In addition, stresses can result from soldering the packaged MEMS device onto a printed circuit board in an end application. These package stresses can change the strain of the substrate on which the MEMS sensor is mounted causing offset shifts, or displacements. Moreover, the substrate may undergo some non-constant strain such as non-uniform stretching, bending, or warping across a surface of the substrate. The displacement induced by package stress and substrate strain can cause changes in the sense signal, thus adversely affecting the output performance of the MEMS device.

BRIEF DESCRIPTION OF THE DRAWINGS

A more complete understanding of the present invention may be derived by referring to the detailed description and claims when considered in connection with the Figures, wherein like reference numbers refer to similar items throughout the Figures, and:

FIG. 1 shows a top view of a MEMS device in accordance with an embodiment of the invention;

FIG. 2 shows a side view of the MEMS device of FIG. 1 along section line 2-2;

FIG. 3 shows a side view of the MEMS device of FIG. 1 along section line 3-3;

FIG. 4 shows a side view of the MEMS device of FIG. 1 along section line 4-4;

FIG. 5 shows a flowchart of a microelectromechanical systems (MEMS) device fabrication process in accordance with another embodiment of the invention;

FIG. 6 shows a side view of the MEMS device of FIG. 1 in a beginning stage of processing;

FIG. 7 shows a side view of the device of FIG. 6 in a subsequent stage of processing;

FIG. 8 shows a side view of the device of FIG. 7 in a subsequent stage of processing;

FIG. 9 shows a side view of the device of FIG. 8 in a subsequent stage of processing;

FIG. 10 shows a side view of the device of FIG. 9 in a subsequent stage of processing;

FIG. 11 shows a side view of the device of FIG. 9 in a subsequent stage of processing;

FIG. 12 shows a top view of a MEMS device in accordance with another embodiment of the invention;

FIG. 13 shows a top view of a MEMS device in accordance with another embodiment of the invention;

FIG. 14 shows a top view of a MEMS device in accordance with another embodiment of the invention; and

FIG. 15 shows a side view of the MEMS device of FIG. 14 along section line 15-15.

DETAILED DESCRIPTION

An embodiment of the invention entails a microelectromechanical systems (MEMS) transducer, referred to herein as a MEMS device, in which the MEMS device is largely isolated from the underlying substrate. This isolation is achieved by significantly reducing the connection of elements to the substrate, relative to prior art devices, and by locating the connections within close proximity of one another and at a centralized area of the substrate. Another embodiment of the invention entails a method for fabricating the MEMS device using two structural layers, in which one structural layer achieves sense capability within the plane of the layer and the other structural layer suspends the fixed elements of the MEMS device so that they are not in direct contact with the underlying substrate.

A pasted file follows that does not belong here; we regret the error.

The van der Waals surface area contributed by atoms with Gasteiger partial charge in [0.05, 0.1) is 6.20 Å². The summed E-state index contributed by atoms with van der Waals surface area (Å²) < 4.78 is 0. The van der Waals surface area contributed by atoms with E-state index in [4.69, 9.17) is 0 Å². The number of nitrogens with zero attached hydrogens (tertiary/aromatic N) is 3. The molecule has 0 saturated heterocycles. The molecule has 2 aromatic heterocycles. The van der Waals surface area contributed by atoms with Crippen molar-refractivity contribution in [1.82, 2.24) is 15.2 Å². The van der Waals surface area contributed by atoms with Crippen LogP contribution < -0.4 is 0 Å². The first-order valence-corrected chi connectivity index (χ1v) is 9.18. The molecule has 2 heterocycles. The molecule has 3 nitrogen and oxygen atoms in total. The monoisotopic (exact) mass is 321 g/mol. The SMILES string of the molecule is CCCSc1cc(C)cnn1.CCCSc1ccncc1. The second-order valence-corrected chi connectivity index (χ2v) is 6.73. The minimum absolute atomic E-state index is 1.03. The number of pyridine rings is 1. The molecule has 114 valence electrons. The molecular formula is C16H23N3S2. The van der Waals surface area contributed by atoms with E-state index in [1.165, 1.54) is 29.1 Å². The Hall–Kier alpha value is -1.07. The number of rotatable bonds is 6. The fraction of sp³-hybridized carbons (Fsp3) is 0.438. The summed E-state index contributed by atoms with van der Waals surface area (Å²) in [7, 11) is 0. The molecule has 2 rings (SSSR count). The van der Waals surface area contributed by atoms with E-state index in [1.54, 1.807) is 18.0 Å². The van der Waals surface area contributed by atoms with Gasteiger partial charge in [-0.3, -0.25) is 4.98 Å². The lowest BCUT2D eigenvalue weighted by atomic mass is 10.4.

Referring now to FIGS. 1-4, FIG. 1 schematically shows a top view of a MEMS device 20 in accordance with an embodiment of the invention. FIG. 2 shows a side view of MEMS device 20 along section line 2-2 in FIG. 1. FIG. 3 shows a side view of MEMS device 20 along section line 3-3 in FIG. 1, and FIG. 4 shows a side view of MEMS device 20 along section line 4-4 in FIG. 1. FIGS. 1-4 are illustrated using various shading and/or hatching to distinguish the different elements produced within the structural layers of MEMS device 20, as will be discussed below. These different elements within the structural layers may be produced utilizing current and upcoming surface micromachining techniques of depositing, patterning, etching, and so forth. Accordingly, although different shading and/or hatching is utilized in the illustrations, the different elements within the structural layers are typically formed out of the same material, such as polysilicon, single crystal silicon, and the like.

The elements of MEMS device 20 (discussed below) may be described variously as being “attached to,” “attached with,” “coupled to,” “fixed to,” or “interconnected with,” other elements of MEMS device 20. However, it should be understood that the terms refer to the direct or indirect physical connections of particular elements of MEMS device 20 that occur during their formation through patterning and etching processes of MEMS fabrication, as will be discussed in connection with FIG. 5.

MEMS device 20 includes a substrate 22, a first structural layer 24, and a second structural layer 26. A number of elements are formed in first structural layer 24. In an embodiment, these elements include a moveable element, referred to herein as a proof mass 28, a first immovable element 30, and a second immovable element 32. Proof mass 28 is represented by upwardly and rightwardly directed narrow hatching. First immovable element 30 is represented by downwardly and rightwardly directed wide hatching, and second immovable element 32 is represented by upwardly and rightwardly directed wide hatching. The terms “first” and “second” used herein do not refer to an ordering or prioritization of elements within a countable series of elements. Rather, the terms “first” and “second” are used to distinguish the two movable elements 30 and 32 for clarity of discussion.